On that day, she stood on the podium in one of her signature fancy hats, alongside other leaders. Photographs show her looking on with approval as the Rev. Martin Luther King Jr. speaks. In years to come, she would rarely be left out of a meeting of the nation’s top civil rights leaders.
Height defied the request of March on Washington Chairman A. Philip Randolph that marchers not remain in the city after the event. The day after, Height convened an interracial gathering that pulled in women from the civil rights groups and such organizations as the National Council of Catholic Women and the National Council of Jewish Women.
In time, black women would find themselves on the edges of the feminist movement, which did not always speak to the issues that were most important to them. But in 1963, they saw the value of joining together with those of their own sex.
It was a commonly held belief that a woman’s place was in the home — even though most black women worked outside their homes. The same condescending attitude pervaded the civil rights movement.
“It was the culture of our time. You can’t go back and undo,” the Rev. Jesse Jackson says with regret, comparing the treatment of women during that time to the sort of prejudice that the march’s lead organizer, Bayard Rustin, was subjected to by others in the movement because he was gay.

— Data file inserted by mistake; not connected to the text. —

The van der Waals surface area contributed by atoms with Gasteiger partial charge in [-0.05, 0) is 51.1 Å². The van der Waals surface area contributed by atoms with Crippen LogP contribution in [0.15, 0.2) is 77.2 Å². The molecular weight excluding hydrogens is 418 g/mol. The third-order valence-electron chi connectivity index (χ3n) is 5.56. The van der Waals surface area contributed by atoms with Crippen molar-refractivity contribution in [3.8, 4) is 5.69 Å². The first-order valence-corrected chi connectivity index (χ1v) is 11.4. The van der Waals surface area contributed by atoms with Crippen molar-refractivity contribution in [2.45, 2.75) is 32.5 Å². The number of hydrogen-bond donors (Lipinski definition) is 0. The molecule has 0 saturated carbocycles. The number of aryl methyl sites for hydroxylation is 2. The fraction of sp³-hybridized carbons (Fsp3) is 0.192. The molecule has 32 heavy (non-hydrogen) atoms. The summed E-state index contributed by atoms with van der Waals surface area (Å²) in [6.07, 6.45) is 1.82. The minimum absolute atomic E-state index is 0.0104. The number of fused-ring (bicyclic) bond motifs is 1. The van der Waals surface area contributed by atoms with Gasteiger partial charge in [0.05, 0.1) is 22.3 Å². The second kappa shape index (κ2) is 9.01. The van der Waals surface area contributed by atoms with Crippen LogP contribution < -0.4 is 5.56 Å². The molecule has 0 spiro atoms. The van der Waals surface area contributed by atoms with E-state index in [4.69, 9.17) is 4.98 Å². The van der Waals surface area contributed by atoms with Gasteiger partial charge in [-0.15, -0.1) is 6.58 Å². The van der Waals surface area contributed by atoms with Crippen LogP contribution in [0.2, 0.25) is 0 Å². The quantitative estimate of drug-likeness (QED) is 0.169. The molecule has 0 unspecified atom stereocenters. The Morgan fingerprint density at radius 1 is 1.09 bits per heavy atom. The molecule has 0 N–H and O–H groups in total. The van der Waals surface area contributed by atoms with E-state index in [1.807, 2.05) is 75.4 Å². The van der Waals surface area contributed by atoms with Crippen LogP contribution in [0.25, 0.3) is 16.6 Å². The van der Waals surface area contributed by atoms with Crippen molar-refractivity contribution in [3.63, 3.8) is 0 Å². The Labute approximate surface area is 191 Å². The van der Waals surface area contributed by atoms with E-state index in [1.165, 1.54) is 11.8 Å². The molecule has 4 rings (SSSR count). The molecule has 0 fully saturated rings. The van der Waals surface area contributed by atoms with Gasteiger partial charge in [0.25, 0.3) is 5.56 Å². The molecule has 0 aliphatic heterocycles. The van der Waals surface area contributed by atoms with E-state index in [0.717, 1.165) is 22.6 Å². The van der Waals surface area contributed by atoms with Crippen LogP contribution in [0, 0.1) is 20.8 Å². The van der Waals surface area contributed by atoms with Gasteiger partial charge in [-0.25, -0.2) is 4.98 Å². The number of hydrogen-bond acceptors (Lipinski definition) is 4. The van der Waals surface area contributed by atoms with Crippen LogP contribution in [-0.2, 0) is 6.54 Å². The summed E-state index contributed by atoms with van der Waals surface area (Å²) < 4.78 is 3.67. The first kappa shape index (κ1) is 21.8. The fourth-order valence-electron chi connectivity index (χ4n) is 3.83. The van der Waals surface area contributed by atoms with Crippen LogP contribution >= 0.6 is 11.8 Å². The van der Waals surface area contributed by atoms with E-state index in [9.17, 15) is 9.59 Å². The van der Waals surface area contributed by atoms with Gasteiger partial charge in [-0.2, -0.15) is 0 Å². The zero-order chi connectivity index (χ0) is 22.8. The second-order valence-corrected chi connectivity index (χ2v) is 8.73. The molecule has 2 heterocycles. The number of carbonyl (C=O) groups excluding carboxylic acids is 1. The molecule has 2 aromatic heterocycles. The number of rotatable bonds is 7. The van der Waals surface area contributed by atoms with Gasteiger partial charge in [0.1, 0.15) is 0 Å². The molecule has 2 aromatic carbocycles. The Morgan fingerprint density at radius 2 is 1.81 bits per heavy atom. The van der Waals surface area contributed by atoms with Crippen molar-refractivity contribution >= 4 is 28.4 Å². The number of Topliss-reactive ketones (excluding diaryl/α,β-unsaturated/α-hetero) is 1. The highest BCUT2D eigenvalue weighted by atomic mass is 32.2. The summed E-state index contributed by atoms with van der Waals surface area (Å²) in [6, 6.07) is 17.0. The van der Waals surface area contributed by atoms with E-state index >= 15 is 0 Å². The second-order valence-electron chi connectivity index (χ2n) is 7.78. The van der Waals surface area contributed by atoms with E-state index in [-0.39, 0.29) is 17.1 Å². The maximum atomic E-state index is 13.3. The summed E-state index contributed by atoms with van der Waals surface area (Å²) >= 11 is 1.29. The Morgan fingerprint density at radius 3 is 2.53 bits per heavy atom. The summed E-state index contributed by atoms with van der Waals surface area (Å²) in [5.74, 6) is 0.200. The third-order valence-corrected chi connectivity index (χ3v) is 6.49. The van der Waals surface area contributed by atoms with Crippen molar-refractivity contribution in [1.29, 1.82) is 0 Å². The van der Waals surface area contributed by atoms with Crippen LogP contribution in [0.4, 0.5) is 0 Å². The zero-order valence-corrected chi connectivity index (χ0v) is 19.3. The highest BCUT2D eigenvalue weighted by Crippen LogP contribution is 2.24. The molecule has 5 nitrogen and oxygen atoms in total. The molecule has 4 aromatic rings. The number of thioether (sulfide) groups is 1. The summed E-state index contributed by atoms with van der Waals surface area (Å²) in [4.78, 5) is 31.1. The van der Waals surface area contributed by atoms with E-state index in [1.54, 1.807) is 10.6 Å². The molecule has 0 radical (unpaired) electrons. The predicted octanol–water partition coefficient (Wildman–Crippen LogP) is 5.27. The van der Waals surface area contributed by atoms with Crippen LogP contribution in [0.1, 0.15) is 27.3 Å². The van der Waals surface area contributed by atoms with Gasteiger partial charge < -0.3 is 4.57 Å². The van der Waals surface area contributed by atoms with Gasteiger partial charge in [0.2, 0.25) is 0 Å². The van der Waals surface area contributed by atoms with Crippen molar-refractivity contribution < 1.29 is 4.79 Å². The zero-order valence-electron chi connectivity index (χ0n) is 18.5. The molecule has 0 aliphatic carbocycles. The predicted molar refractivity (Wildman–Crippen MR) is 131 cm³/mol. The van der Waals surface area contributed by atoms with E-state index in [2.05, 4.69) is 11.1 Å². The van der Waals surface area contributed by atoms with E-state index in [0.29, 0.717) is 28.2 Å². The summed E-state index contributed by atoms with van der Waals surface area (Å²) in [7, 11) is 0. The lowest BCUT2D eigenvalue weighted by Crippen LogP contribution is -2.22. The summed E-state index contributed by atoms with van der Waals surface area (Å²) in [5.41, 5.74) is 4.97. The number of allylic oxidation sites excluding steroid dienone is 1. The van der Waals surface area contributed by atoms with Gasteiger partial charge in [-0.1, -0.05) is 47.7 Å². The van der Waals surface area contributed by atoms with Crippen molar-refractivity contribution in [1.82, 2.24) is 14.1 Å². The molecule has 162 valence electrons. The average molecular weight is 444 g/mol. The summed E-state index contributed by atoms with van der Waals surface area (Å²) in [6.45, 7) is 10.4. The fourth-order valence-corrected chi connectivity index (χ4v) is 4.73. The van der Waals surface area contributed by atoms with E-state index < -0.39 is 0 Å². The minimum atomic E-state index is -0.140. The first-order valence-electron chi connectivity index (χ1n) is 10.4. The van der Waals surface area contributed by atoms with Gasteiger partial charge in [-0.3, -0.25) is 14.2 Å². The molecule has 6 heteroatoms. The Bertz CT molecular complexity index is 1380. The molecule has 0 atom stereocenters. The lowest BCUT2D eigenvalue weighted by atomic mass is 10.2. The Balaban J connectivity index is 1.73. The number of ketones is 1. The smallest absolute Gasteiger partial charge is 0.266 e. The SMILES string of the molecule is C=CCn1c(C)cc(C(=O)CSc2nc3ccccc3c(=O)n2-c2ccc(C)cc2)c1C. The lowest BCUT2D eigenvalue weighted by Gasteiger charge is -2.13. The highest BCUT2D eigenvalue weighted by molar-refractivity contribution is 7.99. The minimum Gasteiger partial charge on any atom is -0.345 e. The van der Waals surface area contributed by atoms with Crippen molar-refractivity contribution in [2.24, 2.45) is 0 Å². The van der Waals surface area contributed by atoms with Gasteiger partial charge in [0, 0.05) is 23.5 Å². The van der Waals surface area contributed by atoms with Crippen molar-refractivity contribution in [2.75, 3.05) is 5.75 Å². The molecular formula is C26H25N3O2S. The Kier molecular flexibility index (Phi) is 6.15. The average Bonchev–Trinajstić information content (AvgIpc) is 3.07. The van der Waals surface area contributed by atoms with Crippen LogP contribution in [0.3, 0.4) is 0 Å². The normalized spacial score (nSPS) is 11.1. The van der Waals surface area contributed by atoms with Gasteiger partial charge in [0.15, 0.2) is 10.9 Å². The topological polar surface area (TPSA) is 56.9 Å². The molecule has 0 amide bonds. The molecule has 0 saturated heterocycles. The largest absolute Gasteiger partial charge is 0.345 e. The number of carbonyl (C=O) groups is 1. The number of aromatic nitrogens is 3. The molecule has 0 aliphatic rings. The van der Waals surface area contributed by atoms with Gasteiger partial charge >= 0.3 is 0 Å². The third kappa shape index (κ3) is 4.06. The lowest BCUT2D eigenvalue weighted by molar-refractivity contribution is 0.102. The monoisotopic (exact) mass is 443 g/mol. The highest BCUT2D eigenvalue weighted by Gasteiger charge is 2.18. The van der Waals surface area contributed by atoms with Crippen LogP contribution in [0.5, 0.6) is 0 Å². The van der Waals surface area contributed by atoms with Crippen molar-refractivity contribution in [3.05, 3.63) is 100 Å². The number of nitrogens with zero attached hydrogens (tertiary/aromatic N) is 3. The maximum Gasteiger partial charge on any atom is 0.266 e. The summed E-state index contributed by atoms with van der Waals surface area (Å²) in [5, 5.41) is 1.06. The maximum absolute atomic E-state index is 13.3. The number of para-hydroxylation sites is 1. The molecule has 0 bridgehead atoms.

In the backrooms of the planning committee of the march, Anna Arnold Hedgeman, who was then on the staff of the Commission on Religion and Race of the National Council of Churches, was the only woman invited to be on the march’s administrative committee, which worked alongside the men who would headline the event. She strongly opposed going forward with a program that had not one female speaker — Mahalia Jackson and Marian Anderson were among the women invited to sing. Hedgeman offered such speakers as Height or Bates or Diane Nash, who kept the Freedom Rides going in 1961 when it seemed as though they would falter.
The tribute to Negro women was added to the program, and Randolph would deliver it. Hedgeman had other ideas and wrote a letter that she read aloud at a planning meeting 12 days before the march.
“In light of the role of the Negro women in the struggle for freedom and especially in light of the extra burden they have carried because of the castration of the Negro man in this culture, it is incredible that no woman should appear as a speaker at the historic March on Washington Meeting at the Lincoln Memorial,” she said. Her protest resulted in Randolph allowing a woman to give the tribute.